Public companies paid an average of $4.8 million in total audit fees in fiscal year 2009, according to a survey by Financial Executives International, with the average public company’s audit fees decreasing 2.4 percent from the prior year.

However, audit fees for private companies were mostly stable, with an average of $291,200 in 2009, almost identical to the fees they paid in the prior year. FEI noted that the pool of companies polled for the survey changed this year, so they cannot be directly compared to the prior year.

The average man-hours for audits of public companies was 21,458 last year, compared to 2,606 man-hours for private companies. On average, public and private companies gave auditors positive marks across the board, rating them with scores ranging from 3.6 to 4.3, based on a scale of 5 with 5 being “very good.”

Eighty-eight percent of public company respondents used Big Four audit firms, compared with only 36 percent of private company respondents.

Average audit fees of companies with centralized operations were significantly less than those with decentralized operations, for both public and privately held companies.

The average external auditor hourly rate per hour for public companies was $218, compared to an average hourly rate of $185 for private companies.

Twenty-one of the 197 private companies plan to switch auditors, compared to only 7 of the 150 public company respondents. Service issues and fees were key reasons for both groups. Both public and private companies rated their auditors as neutral to good on seven different criteria: audit efficiency; audit committee and senior management communication; status reporting; global coordination; technical skills; knowledge of your business; and audit administration.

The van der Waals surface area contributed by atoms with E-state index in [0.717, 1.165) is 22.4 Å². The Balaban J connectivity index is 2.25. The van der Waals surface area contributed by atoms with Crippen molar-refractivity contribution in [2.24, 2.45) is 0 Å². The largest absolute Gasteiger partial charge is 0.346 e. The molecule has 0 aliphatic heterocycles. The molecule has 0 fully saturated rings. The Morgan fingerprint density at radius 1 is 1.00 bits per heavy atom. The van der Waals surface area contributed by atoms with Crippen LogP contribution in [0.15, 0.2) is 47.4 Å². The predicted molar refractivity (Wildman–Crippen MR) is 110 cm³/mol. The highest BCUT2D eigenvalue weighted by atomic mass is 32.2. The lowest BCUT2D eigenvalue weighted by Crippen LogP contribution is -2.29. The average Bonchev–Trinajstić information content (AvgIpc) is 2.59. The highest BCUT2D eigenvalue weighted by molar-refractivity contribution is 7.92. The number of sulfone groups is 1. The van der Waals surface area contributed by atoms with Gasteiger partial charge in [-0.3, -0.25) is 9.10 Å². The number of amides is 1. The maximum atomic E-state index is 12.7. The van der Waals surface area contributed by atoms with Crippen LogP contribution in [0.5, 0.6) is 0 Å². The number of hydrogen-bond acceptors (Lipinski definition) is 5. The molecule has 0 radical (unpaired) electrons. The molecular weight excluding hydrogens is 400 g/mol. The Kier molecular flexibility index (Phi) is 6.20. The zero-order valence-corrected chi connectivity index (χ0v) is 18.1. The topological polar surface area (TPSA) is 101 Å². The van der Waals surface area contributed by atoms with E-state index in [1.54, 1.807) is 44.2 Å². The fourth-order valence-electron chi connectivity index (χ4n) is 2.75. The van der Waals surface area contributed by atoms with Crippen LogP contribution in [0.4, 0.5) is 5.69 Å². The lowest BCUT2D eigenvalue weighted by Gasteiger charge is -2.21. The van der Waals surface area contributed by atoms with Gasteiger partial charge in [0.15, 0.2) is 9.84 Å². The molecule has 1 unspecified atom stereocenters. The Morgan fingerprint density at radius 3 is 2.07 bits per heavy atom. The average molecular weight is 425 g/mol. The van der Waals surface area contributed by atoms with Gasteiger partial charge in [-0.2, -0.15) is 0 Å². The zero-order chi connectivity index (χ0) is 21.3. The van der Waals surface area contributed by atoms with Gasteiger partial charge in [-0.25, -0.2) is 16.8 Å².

“Companies by and large this year are expressing relative ease in the audit process, which is a positive sign,” said FEI president and CEO Marie Hollein in a statement. “We have seen past respondents predict that the fees would stabilize, and the new pool of companies surveyed are showing that this is beginning to happen for them.  Companies were also generally satisfied with the job of their auditors in 2009 and are maintaining longer and stronger relationships with their firm.  We believe this is crucial - as the internal finance staffs continue to take on new responsibilities.” 

Most large accelerated filers list their shares on the NYSE Euronext Stock Exchange, while most of the smaller publicly held companies list their shares on NASDAQ.

Of the 150 public companies responding to the survey, only 16 (10.7 percent) indicated that their auditors broke out the cost of the Sarbanes-Oxley Section 404 attestation.

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